Folk Culture Being a part of the daily life of common people, folk culture was important for building a national consciousness. German philosopher Herder emphasized that true German culture was to be discovered among the German people-das volk.He popularized the spirit of German nation through folk songs folk poetry and folk dances. 2. Language Language played an important role in growth of nationalism in Europe.
For example, in Russian occupied parts of Poland, Polish language was disbanded and Russian language was forcibly imposed everywhere. Many members of the clergy in Poland began using language as a weapon of national resistance. They did so by refusing to preach in Russian and by using Polish for church gatherings. The emphasis on the use of the language of the mass people helped spread the message of national unity. . Music Karol Kurpinski, a Polish man, celebrated national struggle through his operas and music, turning folk dances like the Poloniase and Mazurka into nationalist symbols. Q.
6: Through focus on any two countries, explain how nations developed over the 19th century.Ans: The development of the German and Italian nation – states in the 19th century. Till the middle of 19th century, the present day nations of Germany and Italy were fragmented into a number of small regions and kingdoms ruled by different princely houses. 9th century Europe witnessed many popular uprisings of the masses and revolutions led by liberal minded educated middle – classes. The middle – classes belonging to the different German regions came together to form an all-German National Assembly in 1848. But due to the strong opposition from the monarchy, military and aristocracy as well as because of the losing support of the majority middle class, the Assembly was forced to disband. Later on the chief minister of Prussia, Otto Von Bismarck led the movement of unity of the German Confederacy.With the help of Prussian army and bureaucracy he fought and won three wars against Austria, Denmark and France which had occupied the German states.
Ultimately he succeeded in the process of German unification and the German Empire was proclaimed in 1871. In the Italian region, during 1830s, revolutionaries like Giuseppe Mazzini sought to establish a single nation – state of Italian Republic. However, the revolutionary uprisings led by Mazzini failed to unite Italy. After this the responsibility to establish a unified Italy fell upon the princely state Sardinia – Piedmont.King Victor Emmanuel II was its ruler and Cavour was the chief minister.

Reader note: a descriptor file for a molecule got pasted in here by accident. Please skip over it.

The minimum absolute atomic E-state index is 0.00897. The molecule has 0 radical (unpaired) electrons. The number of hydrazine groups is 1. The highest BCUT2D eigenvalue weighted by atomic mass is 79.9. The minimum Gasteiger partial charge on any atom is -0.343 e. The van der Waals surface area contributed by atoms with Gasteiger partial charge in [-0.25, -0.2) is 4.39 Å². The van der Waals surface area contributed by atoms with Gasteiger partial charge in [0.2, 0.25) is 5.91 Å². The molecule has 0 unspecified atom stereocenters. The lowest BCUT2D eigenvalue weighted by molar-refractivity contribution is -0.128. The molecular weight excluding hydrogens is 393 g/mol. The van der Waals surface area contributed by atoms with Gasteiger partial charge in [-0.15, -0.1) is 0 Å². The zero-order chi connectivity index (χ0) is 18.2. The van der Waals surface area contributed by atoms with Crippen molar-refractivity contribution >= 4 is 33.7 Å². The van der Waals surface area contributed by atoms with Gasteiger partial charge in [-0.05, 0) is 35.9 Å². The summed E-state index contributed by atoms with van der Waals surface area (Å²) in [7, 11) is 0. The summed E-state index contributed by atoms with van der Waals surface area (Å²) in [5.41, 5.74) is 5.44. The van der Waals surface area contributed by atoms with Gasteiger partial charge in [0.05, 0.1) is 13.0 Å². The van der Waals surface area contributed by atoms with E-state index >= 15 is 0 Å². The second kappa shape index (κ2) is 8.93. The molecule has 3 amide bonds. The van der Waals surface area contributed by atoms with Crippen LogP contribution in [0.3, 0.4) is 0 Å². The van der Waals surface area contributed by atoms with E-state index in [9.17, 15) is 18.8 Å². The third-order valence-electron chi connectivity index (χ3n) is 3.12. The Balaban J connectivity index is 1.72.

Cavour led the movement to unify the separate states of Italy. He was neither revolutionary nor a democrat. He had a powerful diplomatic alliance with France, which helped him to defeat the Austrian forces in 1859. Thus, in 1861, Italy was unified and Victor Emmanuel II was proclaimed as the King of unified Italy. Q. 7: How was the history of the development of nationalism in Britain unlike the rest of Europe? Ans: The nationalism developed in Europe after the powerful revolutions, wars, military campaigns as we have studied in case of German and Italian unification.
But Britain was an exception to this. There never happened a war for nationalism. Britain comprised ethnic groups such as – English, Scottish, Welsh, and Irish. Among them English became powerful with time and began to dominate the other ethnic groups. First they united with Scottish people and dominated them. Then they began to control Irish people and thus, United Kingdom of Great Britain emerged without any bloodshed. So, the creation of Britain did not come about as a result of the people’s desire to unite or their nationalism, but from the decision of the people in power.
Additional Questions Q. 1: Who was Frederic Sorrieu? Ans: Frederic Sorrieu was a French artist. In 1848, he prepared a series of four prints visualizing his dream of a world made up of ‘democratic and social republics’.
Q. 2: What do you understand by the modern and nation-states? Ans: (a) In a modern state a centralized power exercised sovereign control over a clearly defined territory. (b) A nation – state was a modern state in which majority of its citizens, and not only its rulers, came to develop a sense of common identity and shared history of descent. rope